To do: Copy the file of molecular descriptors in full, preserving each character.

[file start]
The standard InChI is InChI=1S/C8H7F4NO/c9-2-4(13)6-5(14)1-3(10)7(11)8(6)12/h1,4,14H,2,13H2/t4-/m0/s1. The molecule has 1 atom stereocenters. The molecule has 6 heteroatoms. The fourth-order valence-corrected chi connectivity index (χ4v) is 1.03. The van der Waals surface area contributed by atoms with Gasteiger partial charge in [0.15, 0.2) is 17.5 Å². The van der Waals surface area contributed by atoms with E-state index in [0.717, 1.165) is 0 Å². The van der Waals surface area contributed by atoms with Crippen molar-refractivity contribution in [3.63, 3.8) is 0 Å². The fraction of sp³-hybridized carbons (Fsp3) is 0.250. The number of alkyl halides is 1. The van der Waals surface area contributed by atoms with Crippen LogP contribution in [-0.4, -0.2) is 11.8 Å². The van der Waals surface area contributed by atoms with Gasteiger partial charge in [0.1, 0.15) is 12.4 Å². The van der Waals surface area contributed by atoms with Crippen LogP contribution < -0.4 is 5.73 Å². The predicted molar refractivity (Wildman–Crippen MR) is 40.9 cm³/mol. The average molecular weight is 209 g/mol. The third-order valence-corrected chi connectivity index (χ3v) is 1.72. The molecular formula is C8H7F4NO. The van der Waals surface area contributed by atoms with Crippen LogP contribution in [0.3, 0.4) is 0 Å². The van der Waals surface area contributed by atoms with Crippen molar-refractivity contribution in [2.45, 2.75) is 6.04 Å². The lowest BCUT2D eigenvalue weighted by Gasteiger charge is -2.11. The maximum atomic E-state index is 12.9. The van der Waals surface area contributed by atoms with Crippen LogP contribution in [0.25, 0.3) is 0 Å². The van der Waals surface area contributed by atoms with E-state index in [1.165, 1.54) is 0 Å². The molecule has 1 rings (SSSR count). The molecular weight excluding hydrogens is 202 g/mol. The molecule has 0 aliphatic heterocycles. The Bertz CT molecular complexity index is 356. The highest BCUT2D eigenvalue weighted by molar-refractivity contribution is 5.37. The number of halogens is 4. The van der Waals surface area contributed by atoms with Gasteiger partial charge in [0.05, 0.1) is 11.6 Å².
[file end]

The standard InChI is InChI=1S/C8H7F4NO/c9-2-4(13)6-5(14)1-3(10)7(11)8(6)12/h1,4,14H,2,13H2/t4-/m0/s1. The molecule has 1 atom stereocenters. The molecule has 6 heteroatoms. The fourth-order valence-corrected chi connectivity index (χ4v) is 1.03. The van der Waals surface area contributed by atoms with Gasteiger partial charge in [0.15, 0.2) is 17.5 Å². The van der Waals surface area contributed by atoms with E-state index in [0.717, 1.165) is 0 Å². The van der Waals surface area contributed by atoms with Crippen molar-refractivity contribution in [3.63, 3.8) is 0 Å². The fraction of sp³-hybridized carbons (Fsp3) is 0.250. The number of alkyl halides is 1. The van der Waals surface area contributed by atoms with Crippen LogP contribution in [-0.4, -0.2) is 11.8 Å². The van der Waals surface area contributed by atoms with Gasteiger partial charge in [0.1, 0.15) is 12.4 Å². The van der Waals surface area contributed by atoms with Crippen LogP contribution < -0.4 is 5.73 Å². The predicted molar refractivity (Wildman–Crippen MR) is 40.9 cm³/mol. The average molecular weight is 209 g/mol. The third-order valence-corrected chi connectivity index (χ3v) is 1.72. The molecular formula is C8H7F4NO. The van der Waals surface area contributed by atoms with Crippen LogP contribution in [0.3, 0.4) is 0 Å². The van der Waals surface area contributed by atoms with Crippen molar-refractivity contribution in [2.45, 2.75) is 6.04 Å². The lowest BCUT2D eigenvalue weighted by Gasteiger charge is -2.11. The maximum atomic E-state index is 12.9. The van der Waals surface area contributed by atoms with Crippen LogP contribution in [0.25, 0.3) is 0 Å². The van der Waals surface area contributed by atoms with E-state index in [1.165, 1.54) is 0 Å². The molecule has 1 rings (SSSR count). The molecular weight excluding hydrogens is 202 g/mol. The molecule has 0 aliphatic heterocycles. The Bertz CT molecular complexity index is 356. The highest BCUT2D eigenvalue weighted by molar-refractivity contribution is 5.37. The number of halogens is 4. The van der Waals surface area contributed by atoms with Gasteiger partial charge in [0.05, 0.1) is 11.6 Å².